Book Reviews

Review: Out of Time – A Time Travel Mystery

 

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Five out of five stars!

Ever fancied a jaunt through 1920s New York? “Out of Time: A Time Travel Mystery” introduces University Professor Simon Cross and his post-graduate assistant Elizabeth West in this captivating time travel romance. This is the first of ten books in the “Out of Time” series by Monique Martin, and her debut novel. Native to Houston, Texas, Martin dwells in Southern California where she works full-time as a freelance writer and author.

“Out of Time” follows Cross and West as a peculiar family heirloom flings them into Manhattan in 1929, where they find themselves stranded until the arrival of an upcoming eclipse. The book straddles a few genres: historical, romance, time-travel and a touch of supernatural, whilst maintaining an air of mystery. In their search for a way home, Simon and Elizabeth find themselves sucked into the sinister realms of gangsters and the supernatural.

Throughout, Martin switches between the points of view of Simon and Elizabeth, effortlessly channelling both standoffish yet loveable Englishman and intelligent if somewhat naïve, go-getting Southern gal. Despite being poles apart, the two have an irresistible chemistry which, teamed with an intriguing central plotline, drives the story forwards at a pace somewhere between a leisurely drive in the mountains and late night speeding on an empty highway.

Set mere months before the beginning of the Great Depression, Martin brings old New York to life through the rose-tinted and sceptical lenses of her characters. Whilst it could be argued that some era-specific details were a few too many, most helped paint a somewhat realistic picture of New York at the time.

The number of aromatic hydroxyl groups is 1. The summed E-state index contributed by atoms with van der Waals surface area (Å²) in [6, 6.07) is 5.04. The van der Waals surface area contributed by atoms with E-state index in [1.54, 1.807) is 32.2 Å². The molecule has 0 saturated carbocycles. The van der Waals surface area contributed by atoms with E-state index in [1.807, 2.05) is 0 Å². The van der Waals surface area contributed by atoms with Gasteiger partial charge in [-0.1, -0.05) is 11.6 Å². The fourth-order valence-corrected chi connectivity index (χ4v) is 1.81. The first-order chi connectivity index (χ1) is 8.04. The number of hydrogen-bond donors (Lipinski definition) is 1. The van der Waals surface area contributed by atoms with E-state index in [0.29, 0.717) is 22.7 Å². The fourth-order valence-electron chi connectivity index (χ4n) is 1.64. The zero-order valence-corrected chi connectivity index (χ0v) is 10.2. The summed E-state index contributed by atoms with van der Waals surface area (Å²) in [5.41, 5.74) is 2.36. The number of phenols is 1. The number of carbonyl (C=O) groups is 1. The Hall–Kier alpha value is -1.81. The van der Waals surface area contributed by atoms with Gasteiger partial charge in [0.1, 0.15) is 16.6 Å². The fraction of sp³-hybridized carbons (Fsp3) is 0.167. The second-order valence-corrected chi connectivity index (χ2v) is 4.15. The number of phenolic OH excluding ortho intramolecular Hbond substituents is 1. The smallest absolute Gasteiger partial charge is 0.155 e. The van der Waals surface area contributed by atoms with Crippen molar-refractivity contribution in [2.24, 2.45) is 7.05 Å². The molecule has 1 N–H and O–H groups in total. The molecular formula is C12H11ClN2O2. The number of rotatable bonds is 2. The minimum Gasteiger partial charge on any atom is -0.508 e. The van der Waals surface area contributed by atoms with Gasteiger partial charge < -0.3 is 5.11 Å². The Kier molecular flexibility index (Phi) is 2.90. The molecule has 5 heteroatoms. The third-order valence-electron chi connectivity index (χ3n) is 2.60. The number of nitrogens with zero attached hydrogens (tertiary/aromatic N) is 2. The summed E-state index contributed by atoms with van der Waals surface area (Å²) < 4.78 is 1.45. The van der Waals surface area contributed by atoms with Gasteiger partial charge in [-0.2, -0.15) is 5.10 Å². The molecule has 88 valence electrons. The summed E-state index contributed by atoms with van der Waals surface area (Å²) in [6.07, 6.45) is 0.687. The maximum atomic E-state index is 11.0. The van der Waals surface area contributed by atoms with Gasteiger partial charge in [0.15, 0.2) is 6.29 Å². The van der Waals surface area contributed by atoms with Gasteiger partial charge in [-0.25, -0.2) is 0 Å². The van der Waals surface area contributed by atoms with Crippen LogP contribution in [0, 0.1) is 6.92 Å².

My favourite element on this book was the character Elizabeth. While a strong and capable young woman, she is critically aware of her vulnerabilities and keeps a level head even in the most fraught of situations. Even while evading naiveté, Elizabeth still has a tendency to let her fantasies run away with her, and I love her for it.

One of the few minor criticisms of this book: while “Out of Time” presents itself as a well-rounded, enjoyable read, Martin tends towards an overuse of “ly” adverbs which meddles with an otherwise tranquil flow.

Self-published by Martin herself, “Out of Time” is 296 pages of historical and fantastical splendor. Easy to read and difficult to put down, “Out of Time” is highly recommended for fans of science-fiction, magic realism and romance.

 

Out of Time: A Time Travel Mystery is available on Amazon, for free! (At the time of this review.)

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